• Giant bowling: the kids have to hurl an exercise ball down the length of the attic and knock over life-size silhouettes of the six of us.
  • Dance party
  • More charades. They did beg for more at last week’s party, didn’t they?
  • Karaoke again. It never gets old.
  • Drive around delivering mishloach manot while blasting music with funny lyrics.
  • “Just Like Mom,” Purim edition: each kid has to make a few hamentaschen with stuff we have in the house, then Mr. December and I taste them and guess who made what.

(As an aside, I don’t even really like hamentaschen that much. But E says we must make at least a few, so I guess we will.)

That’s all I’ve got so far. Maybe I’ll give the list to K and let her run with it. She loves making things happen (although planning is another story.)


Oh yes, and an update on my dress: I’ve decided to keep it. I’ll take it in only slightly, after which I’ll put it on and strut around the house with my hands in the pockets for the next several weeks.

Fibro Flares · Homeschool · Independence · Keepin' it real · lists · mental health

Day 294: My day in Google searches

Lenovo usb-c monitor only works intermittently
It works beautifully, except when it doesn’t—which is every few days. Apparently it’s a common problem, although nobody mentioned it in the product reviews I read before I bought the darned thing.

“Morons of Peggy’s Cove”
We just learned about Peggy’s Cove, NS in geography. We were discussing the dangers of walking on the black rocks when I mentioned a Twitter account dedicated to shaming people who ignore the warnings. Naturally, the kids wanted to see it.

Unicorn Colouring Sheet
E regularly asks me to print colouring pages for her. The subject changes every so often: it used to be Paw Patrol, then Peppa Pig. Today it’s unicorns. E really is getting quite good at colouring inside the lines.

ADHD meds in non-pill form?
All I’m going to say here is, if ADHD meds are so commonly prescribed to kids, why has nobody come up with a liquid formulation that doesn’t taste absolutely awful? If Tylenol can do it, why can’t Concerta?

Teach beginning guitar
I’m cracking down this term and making sure that all of the kids are learning musical instruments. I gave R a free choice (of any instrument we own) and she opted for guitar. I can play guitar, but it doesn’t naturally follow that I know how best to teach it. Google to the rescue!

Good winter hikes near Toronto
I need to get all of us out of the house more often, and it seems the only way to ensure everyone’s participation is by taking them for a long(ish) drive to a hiking trail. If we try for a hike close to home (in the neighbourhood) the kids who don’t want to go will just turn around and walk home by themselves.

Seasonal affective disorder irritability
This would explain why I completely lost it and shouted at the kids several times today. It’s rough.

COVID numbers Ontario
We’re on week 3 of a “lockdown” and numbers are still rising. What gives?

COVID numbers Barbados
This was just wishful thinking. Mr. December thinks it would be fine to travel. I don’t. Did I mention the lockdown?

Is this a coup?
My cousin (who lives in Washington, DC) posted to reassure everyone that he and his family are safe, which led me to ask why they wouldn’t be, which led me to Google. Again. The USA is still a flaming dumpster fire. Maybe we should unplug them, wait ten seconds, and plug them back in?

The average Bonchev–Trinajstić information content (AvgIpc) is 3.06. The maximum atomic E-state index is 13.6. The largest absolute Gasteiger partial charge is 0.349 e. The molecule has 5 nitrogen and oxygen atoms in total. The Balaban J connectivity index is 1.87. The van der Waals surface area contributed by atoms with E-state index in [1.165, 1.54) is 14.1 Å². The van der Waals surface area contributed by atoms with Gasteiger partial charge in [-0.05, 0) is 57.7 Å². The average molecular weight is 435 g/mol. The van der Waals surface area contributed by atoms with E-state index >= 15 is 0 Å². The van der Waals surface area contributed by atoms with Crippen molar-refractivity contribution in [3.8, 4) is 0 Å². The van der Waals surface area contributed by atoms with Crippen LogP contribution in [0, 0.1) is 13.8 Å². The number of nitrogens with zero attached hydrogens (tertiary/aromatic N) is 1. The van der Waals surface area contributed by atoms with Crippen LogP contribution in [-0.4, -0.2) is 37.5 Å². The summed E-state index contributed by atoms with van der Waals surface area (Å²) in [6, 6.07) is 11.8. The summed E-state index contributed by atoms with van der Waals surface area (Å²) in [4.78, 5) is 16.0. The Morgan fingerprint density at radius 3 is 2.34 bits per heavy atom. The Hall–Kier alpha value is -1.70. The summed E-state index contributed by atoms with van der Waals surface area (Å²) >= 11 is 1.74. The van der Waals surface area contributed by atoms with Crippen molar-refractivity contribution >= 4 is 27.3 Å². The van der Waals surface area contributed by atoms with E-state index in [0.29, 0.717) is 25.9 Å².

better homes than yours · DIY · family fun · Kids · lists · love and marriage · whine and cheese

Day 282: At least the drapes got done.

I had three priority items on my list for today:

  • Finish hemming the master bedroom curtains
  • Respond to the landscape designer about her proposal
  • Declutter and organize the front hall junk drawer

The three younger kids were enjoying a day at my parents’ house, so I assumed I’d have time to do all three things. I assumed wrong.

I started at 9:30 this morning. At 5:30 I was still ironing the side hems of one panel with fusible tape. I was ironing with a straightening iron (the kind for hair,) which had the advantage of not needing to take the curtains down. The drapes are huge and lined with heavy blackout fabric, so they’re a beast to wrestle. The less often I have to take them down, the better.

Image Description: image 1 shows the hem of a curtain being ironed with a Conair “shiny straight” iron.
Image 2 has two walls with floor-length striped drapes (in soft blues and greens), a hammock in the corner, and a bed in the foreground.

But the fact remains that I worked all day long and only achieved one goal (and only partially, at that, because two of the panels still need their sides hemmed.) Then K and I joined the other three kids (and my parents) for shabbat dinner. Some of us were not on our best behaviour tonight—I’ll leave it at that—and I left feeling frustrated. Discovering that the sliding doors on our van were frozen shut was just the icing on the cake.

And now I’m sitting here, fuming, because Mr. December is roughhousing with the kids instead of tucking them into their beds. They’re shrieking—howling with laughter—yelling—and all I want to do is scream at them to go the cluck to sleep. What part of “please put these kids to bed” was at all ambiguous?

“Soon enough they won’t want to play these games with me,” Mr. December explains, “already the game involves spending ten minutes coming up with names, then developing rules, then yelling at each other because the rules don’t work. And they wouldn’t let me use the name I wanted to use—Moonlight Starfire. We compromised on Starfire, but I had to be the bad guy, which meant being bitten a lot. Then back to being a chicken hatching from an egg, questions about the multiverse and then tucking in a cannibal who thought I was a banana. So I said I’m going to make like a banana…and split. They had never heard that line before so it was actually funny. “